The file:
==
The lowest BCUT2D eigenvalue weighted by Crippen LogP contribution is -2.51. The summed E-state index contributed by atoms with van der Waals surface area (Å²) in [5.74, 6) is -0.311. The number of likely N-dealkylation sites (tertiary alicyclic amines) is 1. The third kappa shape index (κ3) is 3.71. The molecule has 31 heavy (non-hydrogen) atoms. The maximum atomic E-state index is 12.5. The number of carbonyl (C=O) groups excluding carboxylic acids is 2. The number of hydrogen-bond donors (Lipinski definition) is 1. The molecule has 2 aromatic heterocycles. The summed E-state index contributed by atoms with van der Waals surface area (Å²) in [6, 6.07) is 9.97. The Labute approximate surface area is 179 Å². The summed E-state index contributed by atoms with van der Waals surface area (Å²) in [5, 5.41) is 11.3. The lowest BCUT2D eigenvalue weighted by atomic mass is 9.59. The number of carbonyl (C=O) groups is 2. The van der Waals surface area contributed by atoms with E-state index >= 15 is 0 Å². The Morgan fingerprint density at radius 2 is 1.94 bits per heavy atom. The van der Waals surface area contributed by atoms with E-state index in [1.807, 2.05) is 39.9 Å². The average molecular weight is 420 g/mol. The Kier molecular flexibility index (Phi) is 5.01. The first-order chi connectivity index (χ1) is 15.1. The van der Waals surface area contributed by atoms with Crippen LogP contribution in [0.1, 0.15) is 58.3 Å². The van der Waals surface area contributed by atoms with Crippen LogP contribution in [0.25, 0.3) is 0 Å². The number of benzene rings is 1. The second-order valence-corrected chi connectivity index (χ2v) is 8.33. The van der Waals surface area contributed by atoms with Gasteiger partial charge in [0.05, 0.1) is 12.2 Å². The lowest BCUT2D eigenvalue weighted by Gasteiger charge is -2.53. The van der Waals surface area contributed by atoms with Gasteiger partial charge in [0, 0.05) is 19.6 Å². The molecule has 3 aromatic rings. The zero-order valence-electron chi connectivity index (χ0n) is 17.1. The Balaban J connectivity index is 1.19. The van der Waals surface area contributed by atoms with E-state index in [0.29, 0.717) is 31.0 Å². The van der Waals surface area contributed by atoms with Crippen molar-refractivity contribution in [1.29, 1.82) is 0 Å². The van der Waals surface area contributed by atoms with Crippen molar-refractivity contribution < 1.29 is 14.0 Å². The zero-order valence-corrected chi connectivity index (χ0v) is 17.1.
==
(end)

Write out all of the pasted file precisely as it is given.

The lowest BCUT2D eigenvalue weighted by Crippen LogP contribution is -2.51. The summed E-state index contributed by atoms with van der Waals surface area (Å²) in [5.74, 6) is -0.311. The number of likely N-dealkylation sites (tertiary alicyclic amines) is 1. The third kappa shape index (κ3) is 3.71. The molecule has 31 heavy (non-hydrogen) atoms. The maximum atomic E-state index is 12.5. The number of carbonyl (C=O) groups excluding carboxylic acids is 2. The number of hydrogen-bond donors (Lipinski definition) is 1. The molecule has 2 aromatic heterocycles. The summed E-state index contributed by atoms with van der Waals surface area (Å²) in [6, 6.07) is 9.97. The Labute approximate surface area is 179 Å². The summed E-state index contributed by atoms with van der Waals surface area (Å²) in [5, 5.41) is 11.3. The lowest BCUT2D eigenvalue weighted by atomic mass is 9.59. The number of carbonyl (C=O) groups is 2. The van der Waals surface area contributed by atoms with E-state index >= 15 is 0 Å². The Morgan fingerprint density at radius 2 is 1.94 bits per heavy atom. The van der Waals surface area contributed by atoms with E-state index in [1.807, 2.05) is 39.9 Å². The average molecular weight is 420 g/mol. The Kier molecular flexibility index (Phi) is 5.01. The first-order chi connectivity index (χ1) is 15.1. The van der Waals surface area contributed by atoms with Crippen LogP contribution in [0.1, 0.15) is 58.3 Å². The van der Waals surface area contributed by atoms with Crippen LogP contribution in [0.25, 0.3) is 0 Å². The number of benzene rings is 1. The second-order valence-corrected chi connectivity index (χ2v) is 8.33. The van der Waals surface area contributed by atoms with Gasteiger partial charge in [0.05, 0.1) is 12.2 Å². The lowest BCUT2D eigenvalue weighted by Gasteiger charge is -2.53. The van der Waals surface area contributed by atoms with Gasteiger partial charge in [0, 0.05) is 19.6 Å². The molecule has 3 aromatic rings. The zero-order valence-electron chi connectivity index (χ0n) is 17.1. The Balaban J connectivity index is 1.19. The van der Waals surface area contributed by atoms with E-state index in [0.29, 0.717) is 31.0 Å². The van der Waals surface area contributed by atoms with Crippen molar-refractivity contribution in [1.29, 1.82) is 0 Å². The van der Waals surface area contributed by atoms with Crippen molar-refractivity contribution < 1.29 is 14.0 Å². The zero-order valence-corrected chi connectivity index (χ0v) is 17.1.